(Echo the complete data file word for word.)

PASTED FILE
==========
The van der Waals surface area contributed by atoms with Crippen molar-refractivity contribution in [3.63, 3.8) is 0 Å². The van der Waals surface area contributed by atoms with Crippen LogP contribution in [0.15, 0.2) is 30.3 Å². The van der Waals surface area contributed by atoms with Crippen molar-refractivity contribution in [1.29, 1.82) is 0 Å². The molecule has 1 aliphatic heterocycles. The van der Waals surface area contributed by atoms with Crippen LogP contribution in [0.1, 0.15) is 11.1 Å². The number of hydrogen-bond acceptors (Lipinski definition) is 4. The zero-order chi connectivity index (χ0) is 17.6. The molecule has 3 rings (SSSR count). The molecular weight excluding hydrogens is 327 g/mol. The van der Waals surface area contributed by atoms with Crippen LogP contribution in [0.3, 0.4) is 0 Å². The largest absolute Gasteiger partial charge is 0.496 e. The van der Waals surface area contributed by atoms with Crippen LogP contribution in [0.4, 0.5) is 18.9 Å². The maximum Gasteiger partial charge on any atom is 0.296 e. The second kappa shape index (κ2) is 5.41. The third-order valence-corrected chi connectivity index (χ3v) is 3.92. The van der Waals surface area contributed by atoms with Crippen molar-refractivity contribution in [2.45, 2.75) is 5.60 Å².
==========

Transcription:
The van der Waals surface area contributed by atoms with Crippen molar-refractivity contribution in [3.63, 3.8) is 0 Å². The van der Waals surface area contributed by atoms with Crippen LogP contribution in [0.15, 0.2) is 30.3 Å². The van der Waals surface area contributed by atoms with Crippen molar-refractivity contribution in [1.29, 1.82) is 0 Å². The molecule has 1 aliphatic heterocycles. The van der Waals surface area contributed by atoms with Crippen LogP contribution in [0.1, 0.15) is 11.1 Å². The number of hydrogen-bond acceptors (Lipinski definition) is 4. The zero-order chi connectivity index (χ0) is 17.6. The molecule has 3 rings (SSSR count). The molecular weight excluding hydrogens is 327 g/mol. The van der Waals surface area contributed by atoms with Crippen LogP contribution in [0.3, 0.4) is 0 Å². The largest absolute Gasteiger partial charge is 0.496 e. The van der Waals surface area contributed by atoms with Crippen LogP contribution in [0.4, 0.5) is 18.9 Å². The maximum Gasteiger partial charge on any atom is 0.296 e. The second kappa shape index (κ2) is 5.41. The third-order valence-corrected chi connectivity index (χ3v) is 3.92. The van der Waals surface area contributed by atoms with Crippen molar-refractivity contribution in [2.45, 2.75) is 5.60 Å².